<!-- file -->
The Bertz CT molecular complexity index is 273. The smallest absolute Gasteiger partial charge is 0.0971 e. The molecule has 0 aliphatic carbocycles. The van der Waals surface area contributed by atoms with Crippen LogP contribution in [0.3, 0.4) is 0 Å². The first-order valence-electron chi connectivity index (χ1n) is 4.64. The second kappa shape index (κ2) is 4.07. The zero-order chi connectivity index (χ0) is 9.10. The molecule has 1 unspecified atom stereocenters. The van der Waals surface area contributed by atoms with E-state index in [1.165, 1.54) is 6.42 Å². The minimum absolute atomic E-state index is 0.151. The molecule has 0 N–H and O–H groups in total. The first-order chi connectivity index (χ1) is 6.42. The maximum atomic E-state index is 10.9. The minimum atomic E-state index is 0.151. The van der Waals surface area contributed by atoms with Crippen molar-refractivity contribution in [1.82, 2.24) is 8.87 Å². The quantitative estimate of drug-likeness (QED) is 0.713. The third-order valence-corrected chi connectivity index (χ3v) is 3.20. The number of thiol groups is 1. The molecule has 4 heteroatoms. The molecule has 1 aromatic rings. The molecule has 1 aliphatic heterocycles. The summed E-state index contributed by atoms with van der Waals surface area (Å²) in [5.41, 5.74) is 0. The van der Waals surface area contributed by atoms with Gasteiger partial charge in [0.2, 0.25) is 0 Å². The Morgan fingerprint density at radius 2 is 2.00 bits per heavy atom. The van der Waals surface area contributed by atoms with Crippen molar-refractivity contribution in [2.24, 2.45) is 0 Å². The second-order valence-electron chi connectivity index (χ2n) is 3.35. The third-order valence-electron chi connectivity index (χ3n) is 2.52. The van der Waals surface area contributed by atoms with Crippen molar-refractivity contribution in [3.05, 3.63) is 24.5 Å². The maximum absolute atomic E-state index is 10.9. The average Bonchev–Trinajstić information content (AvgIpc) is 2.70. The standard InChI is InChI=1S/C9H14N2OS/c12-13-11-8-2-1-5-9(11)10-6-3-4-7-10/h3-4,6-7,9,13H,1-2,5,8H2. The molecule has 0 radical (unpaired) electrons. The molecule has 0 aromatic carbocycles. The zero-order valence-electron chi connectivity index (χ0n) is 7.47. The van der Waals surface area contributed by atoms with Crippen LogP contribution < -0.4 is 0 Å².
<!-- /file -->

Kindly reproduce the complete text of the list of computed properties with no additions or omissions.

The Bertz CT molecular complexity index is 273. The smallest absolute Gasteiger partial charge is 0.0971 e. The molecule has 0 aliphatic carbocycles. The van der Waals surface area contributed by atoms with Crippen LogP contribution in [0.3, 0.4) is 0 Å². The first-order valence-electron chi connectivity index (χ1n) is 4.64. The second kappa shape index (κ2) is 4.07. The zero-order chi connectivity index (χ0) is 9.10. The molecule has 1 unspecified atom stereocenters. The van der Waals surface area contributed by atoms with E-state index in [1.165, 1.54) is 6.42 Å². The minimum absolute atomic E-state index is 0.151. The molecule has 0 N–H and O–H groups in total. The first-order chi connectivity index (χ1) is 6.42. The maximum atomic E-state index is 10.9. The minimum atomic E-state index is 0.151. The van der Waals surface area contributed by atoms with Crippen molar-refractivity contribution in [1.82, 2.24) is 8.87 Å². The quantitative estimate of drug-likeness (QED) is 0.713. The third-order valence-corrected chi connectivity index (χ3v) is 3.20. The number of thiol groups is 1. The molecule has 4 heteroatoms. The molecule has 1 aromatic rings. The molecule has 1 aliphatic heterocycles. The summed E-state index contributed by atoms with van der Waals surface area (Å²) in [5.41, 5.74) is 0. The van der Waals surface area contributed by atoms with Gasteiger partial charge in [0.2, 0.25) is 0 Å². The Morgan fingerprint density at radius 2 is 2.00 bits per heavy atom. The van der Waals surface area contributed by atoms with Crippen molar-refractivity contribution in [2.24, 2.45) is 0 Å². The second-order valence-electron chi connectivity index (χ2n) is 3.35. The third-order valence-electron chi connectivity index (χ3n) is 2.52. The van der Waals surface area contributed by atoms with Crippen molar-refractivity contribution in [3.05, 3.63) is 24.5 Å². The maximum absolute atomic E-state index is 10.9. The average Bonchev–Trinajstić information content (AvgIpc) is 2.70. The standard InChI is InChI=1S/C9H14N2OS/c12-13-11-8-2-1-5-9(11)10-6-3-4-7-10/h3-4,6-7,9,13H,1-2,5,8H2. The molecule has 0 radical (unpaired) electrons. The molecule has 0 aromatic carbocycles. The zero-order valence-electron chi connectivity index (χ0n) is 7.47. The van der Waals surface area contributed by atoms with Crippen LogP contribution < -0.4 is 0 Å².